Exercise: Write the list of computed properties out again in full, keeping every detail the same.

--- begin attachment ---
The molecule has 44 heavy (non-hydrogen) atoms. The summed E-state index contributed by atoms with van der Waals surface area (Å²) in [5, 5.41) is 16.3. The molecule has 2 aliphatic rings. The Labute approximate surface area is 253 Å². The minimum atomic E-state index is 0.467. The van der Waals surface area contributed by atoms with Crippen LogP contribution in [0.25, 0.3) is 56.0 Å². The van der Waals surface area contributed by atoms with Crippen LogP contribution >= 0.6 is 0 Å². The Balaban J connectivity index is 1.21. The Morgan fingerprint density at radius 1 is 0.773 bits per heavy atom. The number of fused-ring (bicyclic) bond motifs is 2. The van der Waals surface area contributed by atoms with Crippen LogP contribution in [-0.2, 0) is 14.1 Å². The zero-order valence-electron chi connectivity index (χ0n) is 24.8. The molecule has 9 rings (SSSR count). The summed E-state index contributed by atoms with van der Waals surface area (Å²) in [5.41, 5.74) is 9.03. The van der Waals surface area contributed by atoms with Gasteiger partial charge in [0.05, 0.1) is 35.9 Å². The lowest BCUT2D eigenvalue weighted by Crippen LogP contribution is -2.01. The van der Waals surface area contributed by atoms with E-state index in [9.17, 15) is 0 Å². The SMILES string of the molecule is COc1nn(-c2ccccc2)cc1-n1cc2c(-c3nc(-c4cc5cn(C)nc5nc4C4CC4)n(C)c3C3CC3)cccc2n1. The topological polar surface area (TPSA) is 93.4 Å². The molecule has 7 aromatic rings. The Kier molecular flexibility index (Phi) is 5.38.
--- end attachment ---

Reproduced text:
The molecule has 44 heavy (non-hydrogen) atoms. The summed E-state index contributed by atoms with van der Waals surface area (Å²) in [5, 5.41) is 16.3. The molecule has 2 aliphatic rings. The Labute approximate surface area is 253 Å². The minimum atomic E-state index is 0.467. The van der Waals surface area contributed by atoms with Crippen LogP contribution in [0.25, 0.3) is 56.0 Å². The van der Waals surface area contributed by atoms with Crippen LogP contribution >= 0.6 is 0 Å². The Balaban J connectivity index is 1.21. The Morgan fingerprint density at radius 1 is 0.773 bits per heavy atom. The number of fused-ring (bicyclic) bond motifs is 2. The van der Waals surface area contributed by atoms with Crippen LogP contribution in [-0.2, 0) is 14.1 Å². The zero-order valence-electron chi connectivity index (χ0n) is 24.8. The molecule has 9 rings (SSSR count). The summed E-state index contributed by atoms with van der Waals surface area (Å²) in [5.41, 5.74) is 9.03. The van der Waals surface area contributed by atoms with Gasteiger partial charge in [0.05, 0.1) is 35.9 Å². The lowest BCUT2D eigenvalue weighted by Crippen LogP contribution is -2.01. The van der Waals surface area contributed by atoms with E-state index in [9.17, 15) is 0 Å². The SMILES string of the molecule is COc1nn(-c2ccccc2)cc1-n1cc2c(-c3nc(-c4cc5cn(C)nc5nc4C4CC4)n(C)c3C3CC3)cccc2n1. The topological polar surface area (TPSA) is 93.4 Å². The molecule has 7 aromatic rings. The Kier molecular flexibility index (Phi) is 5.38.